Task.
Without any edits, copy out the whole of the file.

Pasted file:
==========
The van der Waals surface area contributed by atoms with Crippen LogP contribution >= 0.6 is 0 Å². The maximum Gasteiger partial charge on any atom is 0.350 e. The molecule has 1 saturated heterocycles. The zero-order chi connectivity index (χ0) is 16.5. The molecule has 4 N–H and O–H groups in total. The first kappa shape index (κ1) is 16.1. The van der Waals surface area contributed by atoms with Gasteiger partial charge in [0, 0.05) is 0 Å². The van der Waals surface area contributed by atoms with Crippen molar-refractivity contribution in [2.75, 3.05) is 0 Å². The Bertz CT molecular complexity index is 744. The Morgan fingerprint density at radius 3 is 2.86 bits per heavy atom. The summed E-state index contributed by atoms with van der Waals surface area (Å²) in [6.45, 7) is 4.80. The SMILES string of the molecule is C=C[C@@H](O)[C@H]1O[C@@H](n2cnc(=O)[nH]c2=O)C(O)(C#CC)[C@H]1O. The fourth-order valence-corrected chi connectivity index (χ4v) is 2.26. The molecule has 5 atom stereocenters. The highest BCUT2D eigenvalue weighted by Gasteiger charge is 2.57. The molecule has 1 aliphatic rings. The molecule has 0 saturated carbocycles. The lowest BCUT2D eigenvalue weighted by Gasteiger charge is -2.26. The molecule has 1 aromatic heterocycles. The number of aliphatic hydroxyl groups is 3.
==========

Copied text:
The van der Waals surface area contributed by atoms with Crippen LogP contribution >= 0.6 is 0 Å². The maximum Gasteiger partial charge on any atom is 0.350 e. The molecule has 1 saturated heterocycles. The zero-order chi connectivity index (χ0) is 16.5. The molecule has 4 N–H and O–H groups in total. The first kappa shape index (κ1) is 16.1. The van der Waals surface area contributed by atoms with Gasteiger partial charge in [0, 0.05) is 0 Å². The van der Waals surface area contributed by atoms with Crippen molar-refractivity contribution in [2.75, 3.05) is 0 Å². The Bertz CT molecular complexity index is 744. The Morgan fingerprint density at radius 3 is 2.86 bits per heavy atom. The summed E-state index contributed by atoms with van der Waals surface area (Å²) in [6.45, 7) is 4.80. The SMILES string of the molecule is C=C[C@@H](O)[C@H]1O[C@@H](n2cnc(=O)[nH]c2=O)C(O)(C#CC)[C@H]1O. The fourth-order valence-corrected chi connectivity index (χ4v) is 2.26. The molecule has 5 atom stereocenters. The highest BCUT2D eigenvalue weighted by Gasteiger charge is 2.57. The molecule has 1 aliphatic rings. The molecule has 0 saturated carbocycles. The lowest BCUT2D eigenvalue weighted by Gasteiger charge is -2.26. The molecule has 1 aromatic heterocycles. The number of aliphatic hydroxyl groups is 3.